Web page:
“We don’t have agreement but … I am very hopeful that we will have legislation on the floor next week, “ House Majority Leader Steny H. Hoyer , D-Md., said on the floor Thursday in a colloquy with Minority Whip Roy Blunt , R-Mo.

      if time is on our side and pelosi is holding the line, why is the house planning to rewrite their bill?

  27. BayStateLibrul says:

    Aside from Bush’s fucking presser.

    Clueless that price of gas will be heading towards $4.00 per gallon
    but worries about Telco’s law suits, and calls lawyer’s suing, in
    on the “gravy train”

    When was the last time, Bushie filled up his truck?

    I think I HATE all Repugs….

  28. phred says:

    bmaz — have you seen this over at TPMM today? Evidently the telcos did NOT put up the money for the attack ads against the House Dems. The organization responsible claims the money was put up by individual donors. I don’t doubt it. I wonder how many of them are also on the list of Libby Defense Fund donors. Heck, I bet every member of the Bush and Cheney clans chipped in for such a noble cause ; )

      • phred says:

        Maybe, but as bmaz has said repeatedly, the telcos aren’t really on the hook here, BushCo is. I suspect the list of donors, whether Congressional Rethugs or Executive Branch Rethugs or other Rethug operatives, would make very interesting reading.

    • bmaz says:

      Indeed I did see that. And that is exactly what I am talking about.

      LHP – Yes and that may or may not be cause/effect related to the immunity issue; but it is a valid point. It may be related to the net neutrality and differing access issues they are furiously trying to get done, or they may be second guessing the Administration’s ability to come through. Still, when comm companies really want legislation passed, they hit the airwaves themselves or through their associations. There has been none of that and those lobbying numbers prior to this year would look far different if their butts were really on the line financially..

  29. ticktock says:

    Hi folks,

    Just a brief message on this subject which I have touched on on previous comments.

    Retroactive immunity has apparently been applied to another specific issue as a magic bullet to questionable activities. (Please note included are only portions and a brief synopsis of this specific act).

    Case in point:
    The Military Commissions Act of 2006, (SEC. 7. REVISIONS TO DETAINEE TREATMENT ACT OF 2005 RELATING TO PROTECTION OF CERTAIN UNITED STATES GOVERNMENT PERSONNEL) amends Detainee Treatment Act of 2005 (b) Protection of Personnel- Section 1004 of the Detainee Treatment Act of 2005 (42 U.S.C. 2000dd-1) shall apply with respect to any criminal prosecution that–(3) relates to actions occurring between September 11, 2001, and December 30, 2005. & SEC. 8. RETROACTIVE APPLICABILITY)(1) to any aspect of the detention, treatment, or trial of any person detained at any time since September 11, 2001; and (2) to any claim or cause of action pending on or after the date of the enactment of this Act.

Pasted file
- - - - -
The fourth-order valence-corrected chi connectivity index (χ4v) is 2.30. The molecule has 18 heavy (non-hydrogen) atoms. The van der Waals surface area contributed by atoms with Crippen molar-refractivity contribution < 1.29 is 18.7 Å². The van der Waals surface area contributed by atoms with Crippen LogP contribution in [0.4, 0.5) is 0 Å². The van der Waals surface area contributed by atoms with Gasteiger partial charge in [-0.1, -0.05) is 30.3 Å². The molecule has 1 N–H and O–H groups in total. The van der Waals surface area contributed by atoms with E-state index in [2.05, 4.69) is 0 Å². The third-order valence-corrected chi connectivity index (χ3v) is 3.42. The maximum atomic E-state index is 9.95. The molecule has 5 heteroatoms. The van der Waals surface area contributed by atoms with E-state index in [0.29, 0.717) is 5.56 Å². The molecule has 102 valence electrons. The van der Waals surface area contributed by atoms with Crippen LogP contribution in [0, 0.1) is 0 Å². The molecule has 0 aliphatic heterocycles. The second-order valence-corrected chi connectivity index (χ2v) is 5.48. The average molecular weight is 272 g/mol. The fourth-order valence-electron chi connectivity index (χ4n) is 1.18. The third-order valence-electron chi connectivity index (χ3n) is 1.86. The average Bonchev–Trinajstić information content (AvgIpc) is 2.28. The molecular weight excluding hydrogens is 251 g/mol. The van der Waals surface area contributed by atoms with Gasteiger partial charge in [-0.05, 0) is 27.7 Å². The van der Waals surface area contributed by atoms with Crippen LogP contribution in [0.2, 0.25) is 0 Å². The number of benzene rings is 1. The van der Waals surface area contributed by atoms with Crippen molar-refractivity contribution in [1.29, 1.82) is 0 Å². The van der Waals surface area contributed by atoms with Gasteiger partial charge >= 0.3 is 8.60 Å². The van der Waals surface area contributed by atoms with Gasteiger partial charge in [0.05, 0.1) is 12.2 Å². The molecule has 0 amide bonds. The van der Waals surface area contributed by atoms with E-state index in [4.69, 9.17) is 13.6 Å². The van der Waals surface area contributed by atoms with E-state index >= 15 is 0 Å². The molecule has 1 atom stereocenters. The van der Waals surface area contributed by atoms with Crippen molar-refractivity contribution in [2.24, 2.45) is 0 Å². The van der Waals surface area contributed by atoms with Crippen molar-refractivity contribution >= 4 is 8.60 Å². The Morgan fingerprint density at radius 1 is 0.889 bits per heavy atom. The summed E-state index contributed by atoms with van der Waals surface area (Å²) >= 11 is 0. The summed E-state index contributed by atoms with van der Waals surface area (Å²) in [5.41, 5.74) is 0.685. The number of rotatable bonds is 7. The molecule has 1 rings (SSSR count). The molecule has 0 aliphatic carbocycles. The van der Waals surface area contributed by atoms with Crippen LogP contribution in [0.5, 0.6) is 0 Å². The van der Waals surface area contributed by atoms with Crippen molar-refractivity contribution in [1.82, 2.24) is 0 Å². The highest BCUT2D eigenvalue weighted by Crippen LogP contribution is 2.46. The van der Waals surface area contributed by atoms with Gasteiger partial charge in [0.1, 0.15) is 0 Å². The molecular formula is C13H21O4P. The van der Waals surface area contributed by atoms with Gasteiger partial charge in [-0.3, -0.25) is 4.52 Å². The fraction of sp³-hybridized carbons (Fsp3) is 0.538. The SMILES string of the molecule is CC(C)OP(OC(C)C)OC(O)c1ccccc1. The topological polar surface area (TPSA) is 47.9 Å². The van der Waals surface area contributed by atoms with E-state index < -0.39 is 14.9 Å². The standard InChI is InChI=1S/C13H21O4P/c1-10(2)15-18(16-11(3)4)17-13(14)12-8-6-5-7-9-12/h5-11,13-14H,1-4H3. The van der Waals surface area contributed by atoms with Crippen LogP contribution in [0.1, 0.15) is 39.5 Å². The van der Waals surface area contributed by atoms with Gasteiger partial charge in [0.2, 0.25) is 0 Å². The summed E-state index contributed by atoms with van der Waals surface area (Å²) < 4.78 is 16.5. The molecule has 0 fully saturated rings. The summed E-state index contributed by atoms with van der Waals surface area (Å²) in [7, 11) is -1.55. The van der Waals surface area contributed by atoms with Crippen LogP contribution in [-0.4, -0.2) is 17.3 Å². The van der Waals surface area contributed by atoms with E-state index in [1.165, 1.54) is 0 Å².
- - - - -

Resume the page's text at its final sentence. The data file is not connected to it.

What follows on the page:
If you have noted any other cases were retroactive immunity has been applied please let me know, I’ll check back later.

    Thanks so much emptywheel and all the pups…

    Good-luck….

  30. Hmmm says:

    Huh. From this perspective, it is, in a way, in the telco’s interests to NOT get retroactive immunity, to NOT get a PAA renewal. Because as soon as they get it, they lose their influence over the entire R administration. The smart play for them might be to curry favor with the incoming D administration by picking the opportune moment — October surprise, anyone? — to disclose new, shocking, really politically damaging stuff about the R’s warrantless wiretapping program. Thus cementing both a D Presidential victory, and a warm relationship with same going forward.

    If something along these lines this were actually going on, it would certainly help explain the sudden unexpected outbreak of spine in the Congressional D’s this week. Hmmm.

  31. Nell says:

    But it’s not all about the money. I don’t disagree with EW very often, but it seems to me that the telcos aren’t worried about the money (for reasons given by commenters); it’s the administration officials who are worried about criminal liability and the public finding out through discovery and testimony in court cases what the extent and targets of the warrantless eavesdropping were.

    • Sedgequill says:

      For agency eyes only, of course. Openly boasting would be unseemly, and dissing NSA’s helper might be counterproductive if, as President Bush implies, cooperation is optional.

  32. Hmmm says:

    Maybe the D House leadership has realized that if the telco indemnity does comes due, it’ll likely be during a D Presidency, so there will be popular blowback and possible perception of a national economic hit on the D’s watch. Granting retroactive immunity would short-circuit that.